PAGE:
You all have heard this before “when life hands you lemons, you go make lemonade,” a slightly sarcastic saying to deal with things when they do not go your way.
That was never clearer than with a tale this spring from the Western performance horse industry.
It began with the joy of two new foals entering the world: a long hoped for colt out of 18.1-hand black Clydesdale mare, Nakita, and a filly out of a little 14.1-hand Quarter Horse reining mare Whiz Ms Dolly.
Within the horse world there are many different disciplines and the boundaries between them are seldom crossed.
The following events resulted from a double tragedy and the willingness of strangers to help each another… a stillborn foal and the death of a mare right after foaling.
The first phone call regarding the Clydesdale from a veterinarian clinic came at 8 p.m. on April 9.
“I wanted to let you know that your mare Nakita gave birth to a healthy colt … He is up and has already nursed once,” Carl and Kirsten Absher were told. “If you want to come see them tonight we will make an exception to the normal visiting hours.”
The Abshers, the proud owners of both Nakita and the newborn baby Clydesdale, lived 40 minutes away in Shingle Springs, California. They wasted no time in making the trip to the clinic to meet the new arrival.
Early the next morning the second call came in at 4 a.m. The mare was down with complications, but because she had been under observation as was the clinic protocol, they caught it immediately. A third and then a fourth call came in to inform the stunned owners, that at 4:19 a.m., April 10, their mare had died.
Not wanting the risks of raising the orphan Clydesdale without a mother, the owners, the Abshers reached out to their friend Shamarie Tong for help in locating a nurse mare.
Reining Mare Available
That same morning, 130 miles away in Santa Rosa, Britta Jacobson’s Quarter Horse mare, Whiz Ms Dolly, gave birth to a stillborn filly by Colonels Shining Gun.
The 2003 broodmare by Topgun Whiz and out of Che Moe Cylip (by Doc’s Cylip) was one of many horses – in some case, generations of horses – raised and shown in reining by Jacobson. That includes Whiz Ms Dolly’s daughter, Ms Benz, a mare by Cromed Out Mercedes who has won more than $11,000 in reining and was ridden by Jacobson in shows like the Low Roller Reining Classic.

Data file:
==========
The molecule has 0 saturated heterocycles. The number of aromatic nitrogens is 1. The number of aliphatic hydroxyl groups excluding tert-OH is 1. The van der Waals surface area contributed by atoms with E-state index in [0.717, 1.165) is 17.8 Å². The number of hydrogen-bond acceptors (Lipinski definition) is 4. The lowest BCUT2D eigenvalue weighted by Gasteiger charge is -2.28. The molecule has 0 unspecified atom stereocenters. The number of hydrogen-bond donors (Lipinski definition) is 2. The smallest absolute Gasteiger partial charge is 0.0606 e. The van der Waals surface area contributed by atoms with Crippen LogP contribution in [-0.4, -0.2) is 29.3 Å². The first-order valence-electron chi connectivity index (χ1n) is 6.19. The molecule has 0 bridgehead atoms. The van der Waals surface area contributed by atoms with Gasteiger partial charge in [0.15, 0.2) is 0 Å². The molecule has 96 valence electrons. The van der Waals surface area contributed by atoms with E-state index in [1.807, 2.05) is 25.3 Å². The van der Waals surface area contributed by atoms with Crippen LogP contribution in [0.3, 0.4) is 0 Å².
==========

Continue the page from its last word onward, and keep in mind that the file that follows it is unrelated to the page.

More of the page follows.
Having bred and raised her own competition horses for many years and having been in the situation of raising an orphaned foal herself many years ago, Jacobson knew that her loss could benefit someone else. While still monitoring the mare with her veterinarian, she immediately posted on Facebook that she had a nurse mare available.
Through friends and intermediaries on Facebook, including Tong, who posted that her friends lost a mare and were hoping to find a nurse mare, and Ryan Fowler of Skyline Silversmiths (the first one to connect the two posts), Jacobson was made aware of the orphaned foal. She wasted no time in calling.
Kirsten Absher laughs when she recalls that phone call: “Hi, this is Britta Jacobson of Bennett Valley Ranch. My mare just had a still born foal this morning and if you want a nurse mare, I suggest you pack up your foal right now and get down here. We have saved the placenta to help introduce your foal to my mare”
It sounded more like a command than anything and was just exactly what she and her husband needed to hear at that moment. Several hours later the Clydesdale foal, Spindrifts Kiskasen, was given the OK to travel.
When Jacobson volunteered to let Whiz Ms Dolly be a nurse mare to a foal, she didn’t know what breed of foal would be introduced to her mare.
“Well, I hadn’t thought to ask about the breed of the foal prior to the transport,” she recalled. “I was somewhat surprised to find out it was a Clydesdale.”
She took the surprise well however, and in no time at all Kiskasen was unloaded.
Due to the COVID-19 pandemic, once the orphan Clydesdale arrived at Bennett Valley Ranch everyone donned masks and gloves. Jacobson had saved the placenta from earlier that morning, and Carl and Kirsten rubbed the colt with it thoroughly. Then, Jacobson draped it over the foal’s back and led in the distraught Whiz Ms Dolly. After a few tense minutes the mare began to relax and to everyone’s relief allowed Kiskasen to nurse.
Kiskasen is now growing up with Whiz Ms Dolly, Ms Benz and another reiner, the gelding Sir Don Q, in a paddock at Bennett Valley Ranch, a beautiful facility owned by Jacobson, a long-time reining horse breeder and NRHA non-pro competitor, and her husband, Ted. This is not a place one would expect to find a pure-bred Clydesdale colt, let alone one who has a 14.1-hand Quarter Horse for a mother.
A significant portion of the approximately 600 Clydesdales born in the United States each year are bay, with the other colors being chestnut, black, or roan. Kiskasen is one of the small percentages that will be black once he sheds his baby fuzz.
So, the next time you see Budweiser Clydesdales performing in commercials during Superbowl or in a parade… you’ll wonder if Kiskasen will grow up to become one of them with a little red Quarter Horse following alongside as his mother.
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